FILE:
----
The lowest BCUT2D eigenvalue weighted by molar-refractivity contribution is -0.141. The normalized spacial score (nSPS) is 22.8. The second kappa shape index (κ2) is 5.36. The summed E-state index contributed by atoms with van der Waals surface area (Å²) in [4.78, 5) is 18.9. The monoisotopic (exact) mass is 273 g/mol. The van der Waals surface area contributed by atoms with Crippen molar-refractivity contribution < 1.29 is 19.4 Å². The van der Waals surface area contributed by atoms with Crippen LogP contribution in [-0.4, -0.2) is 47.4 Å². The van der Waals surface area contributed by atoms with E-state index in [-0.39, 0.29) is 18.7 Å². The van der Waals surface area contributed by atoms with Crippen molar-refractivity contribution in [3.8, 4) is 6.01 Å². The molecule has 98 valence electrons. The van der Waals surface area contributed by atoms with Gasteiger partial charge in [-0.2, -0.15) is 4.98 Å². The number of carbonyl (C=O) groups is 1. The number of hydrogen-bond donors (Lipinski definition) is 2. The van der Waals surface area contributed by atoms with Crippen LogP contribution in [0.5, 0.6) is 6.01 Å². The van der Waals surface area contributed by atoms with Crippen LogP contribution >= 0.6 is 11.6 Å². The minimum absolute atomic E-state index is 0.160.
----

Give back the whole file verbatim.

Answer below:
The lowest BCUT2D eigenvalue weighted by molar-refractivity contribution is -0.141. The normalized spacial score (nSPS) is 22.8. The second kappa shape index (κ2) is 5.36. The summed E-state index contributed by atoms with van der Waals surface area (Å²) in [4.78, 5) is 18.9. The monoisotopic (exact) mass is 273 g/mol. The van der Waals surface area contributed by atoms with Crippen molar-refractivity contribution < 1.29 is 19.4 Å². The van der Waals surface area contributed by atoms with Crippen LogP contribution in [-0.4, -0.2) is 47.4 Å². The van der Waals surface area contributed by atoms with E-state index in [-0.39, 0.29) is 18.7 Å². The van der Waals surface area contributed by atoms with Crippen molar-refractivity contribution in [3.8, 4) is 6.01 Å². The molecule has 98 valence electrons. The van der Waals surface area contributed by atoms with Gasteiger partial charge in [-0.2, -0.15) is 4.98 Å². The number of carbonyl (C=O) groups is 1. The number of hydrogen-bond donors (Lipinski definition) is 2. The van der Waals surface area contributed by atoms with Crippen LogP contribution in [0.5, 0.6) is 6.01 Å². The van der Waals surface area contributed by atoms with Crippen LogP contribution >= 0.6 is 11.6 Å². The minimum absolute atomic E-state index is 0.160.